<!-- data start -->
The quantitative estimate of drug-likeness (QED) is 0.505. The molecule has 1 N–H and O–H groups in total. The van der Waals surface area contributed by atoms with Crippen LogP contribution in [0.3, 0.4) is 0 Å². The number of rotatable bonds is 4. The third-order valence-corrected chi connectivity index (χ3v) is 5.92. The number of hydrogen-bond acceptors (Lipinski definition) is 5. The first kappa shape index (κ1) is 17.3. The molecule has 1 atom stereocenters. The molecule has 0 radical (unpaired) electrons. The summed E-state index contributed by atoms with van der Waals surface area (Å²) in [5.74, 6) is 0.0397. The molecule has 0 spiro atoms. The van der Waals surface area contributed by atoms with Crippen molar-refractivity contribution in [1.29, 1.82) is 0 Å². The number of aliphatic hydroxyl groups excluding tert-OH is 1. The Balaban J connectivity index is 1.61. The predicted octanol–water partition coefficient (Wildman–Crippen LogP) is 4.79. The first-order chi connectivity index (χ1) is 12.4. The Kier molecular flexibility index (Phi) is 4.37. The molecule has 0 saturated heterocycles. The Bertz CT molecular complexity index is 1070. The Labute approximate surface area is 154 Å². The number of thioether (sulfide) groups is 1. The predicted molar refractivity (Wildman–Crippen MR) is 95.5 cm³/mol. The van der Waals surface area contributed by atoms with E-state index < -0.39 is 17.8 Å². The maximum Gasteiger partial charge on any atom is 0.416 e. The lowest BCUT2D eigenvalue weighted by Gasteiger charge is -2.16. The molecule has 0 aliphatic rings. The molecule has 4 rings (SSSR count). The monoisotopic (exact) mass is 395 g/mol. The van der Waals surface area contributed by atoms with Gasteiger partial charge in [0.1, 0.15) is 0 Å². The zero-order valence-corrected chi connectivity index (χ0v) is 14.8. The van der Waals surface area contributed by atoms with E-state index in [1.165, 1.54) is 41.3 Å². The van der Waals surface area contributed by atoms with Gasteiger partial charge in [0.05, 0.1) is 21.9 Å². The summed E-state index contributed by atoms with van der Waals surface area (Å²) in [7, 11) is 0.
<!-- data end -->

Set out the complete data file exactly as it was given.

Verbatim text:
The quantitative estimate of drug-likeness (QED) is 0.505. The molecule has 1 N–H and O–H groups in total. The van der Waals surface area contributed by atoms with Crippen LogP contribution in [0.3, 0.4) is 0 Å². The number of rotatable bonds is 4. The third-order valence-corrected chi connectivity index (χ3v) is 5.92. The number of hydrogen-bond acceptors (Lipinski definition) is 5. The first kappa shape index (κ1) is 17.3. The molecule has 1 atom stereocenters. The molecule has 0 radical (unpaired) electrons. The summed E-state index contributed by atoms with van der Waals surface area (Å²) in [5.74, 6) is 0.0397. The molecule has 0 spiro atoms. The van der Waals surface area contributed by atoms with Crippen molar-refractivity contribution in [1.29, 1.82) is 0 Å². The number of aliphatic hydroxyl groups excluding tert-OH is 1. The Balaban J connectivity index is 1.61. The predicted octanol–water partition coefficient (Wildman–Crippen LogP) is 4.79. The first-order chi connectivity index (χ1) is 12.4. The Kier molecular flexibility index (Phi) is 4.37. The molecule has 0 saturated heterocycles. The Bertz CT molecular complexity index is 1070. The Labute approximate surface area is 154 Å². The number of thioether (sulfide) groups is 1. The predicted molar refractivity (Wildman–Crippen MR) is 95.5 cm³/mol. The van der Waals surface area contributed by atoms with E-state index < -0.39 is 17.8 Å². The maximum Gasteiger partial charge on any atom is 0.416 e. The lowest BCUT2D eigenvalue weighted by Gasteiger charge is -2.16. The molecule has 0 aliphatic rings. The molecule has 4 rings (SSSR count). The monoisotopic (exact) mass is 395 g/mol. The van der Waals surface area contributed by atoms with Gasteiger partial charge in [0.1, 0.15) is 0 Å². The zero-order valence-corrected chi connectivity index (χ0v) is 14.8. The van der Waals surface area contributed by atoms with E-state index in [1.165, 1.54) is 41.3 Å². The van der Waals surface area contributed by atoms with Gasteiger partial charge in [0.05, 0.1) is 21.9 Å². The summed E-state index contributed by atoms with van der Waals surface area (Å²) in [7, 11) is 0.